VIA’s Flagship Train In Trouble?
VIA Rail Canada’s premier train, The Canadian, runs between Toronto and Vancouver. I’ve made that trip nine times. (It could be ten, I’m not sure.) The ride is therapy, reminding all passengers what it must have been like to travel with elegance and style.
As you gaze out the window, perhaps while enjoying excellent food and drink in the dining car or the view from the dome on the bullet-ended Park Car, the westbound train the train takes you through fertile farmland and dense forests, crosses endless fields of grain, before entering the glorious Rockies. Then it descends through the incredible Fraser River valley into Vancouver. It’s all right there . . . right outside your window.
But all of that is in jeopardy because of—in railroad lingo— the Canadian’s OTP. That means On Time Performance and it’s been bad. No, it’s been terrible! And the VIA execs see nothing that would indicate change for the better is coming . . . at least that’s the conclusion one draws when they refer to “unsustainable OTP issues.”
If you personally haven’t made that trip, you need to understand that VIA trains #1 and #2 don’t just run late, they run very, very late.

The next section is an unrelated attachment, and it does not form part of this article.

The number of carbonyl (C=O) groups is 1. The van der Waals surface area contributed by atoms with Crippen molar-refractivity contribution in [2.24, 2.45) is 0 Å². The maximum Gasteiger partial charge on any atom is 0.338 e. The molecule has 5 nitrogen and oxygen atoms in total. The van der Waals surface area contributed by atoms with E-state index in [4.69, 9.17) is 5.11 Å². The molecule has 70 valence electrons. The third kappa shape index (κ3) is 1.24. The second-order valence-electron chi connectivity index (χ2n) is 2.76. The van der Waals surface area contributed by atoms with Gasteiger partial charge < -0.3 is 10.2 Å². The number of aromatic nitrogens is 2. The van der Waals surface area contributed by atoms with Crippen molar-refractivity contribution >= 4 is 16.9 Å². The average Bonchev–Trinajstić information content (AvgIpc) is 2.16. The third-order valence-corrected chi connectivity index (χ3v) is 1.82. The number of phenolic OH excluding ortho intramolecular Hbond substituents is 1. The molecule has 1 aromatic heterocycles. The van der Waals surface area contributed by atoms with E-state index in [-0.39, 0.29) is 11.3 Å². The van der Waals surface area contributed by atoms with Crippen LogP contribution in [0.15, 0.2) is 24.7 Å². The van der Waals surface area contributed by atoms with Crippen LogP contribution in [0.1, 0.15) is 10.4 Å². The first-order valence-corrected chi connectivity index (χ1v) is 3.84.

Over the past several years, as the on-time problem has gotten worse, VIA has tried to compensate by adding hours to the train’s schedule—more than 10 hours, so far. But that just created other problems because there was no increase in revenue, but it now costs more to operate the train—overtime for employees, for food, and for fuel.
Still, the trains continue to run late. How late? The report makes reference to—and this one phrase tells us just how big this problem really is—“delays of up to 43 hours.”
And so, because of the inevitable-habitual-and-multiple delays that Trains 1 and 2 were experiencing, VIA cut their weekly schedule from three round trips to two and added another night to the schedule. Once again that meant a corresponding increase in cost—for labor, for food and for fuel. And of course it also meant a loss of revenue .
So why is this happening? Although they don’t say so in the report, the main reason for all this is that the VIA trains are running on track owned by Canadian National Railway and the CN dispatchers give priority to their freight trains. In other words, people sit and wait and Via Rail has faced increased cost and declining revenue so the Chinese Toaster Ovens can arrive on time.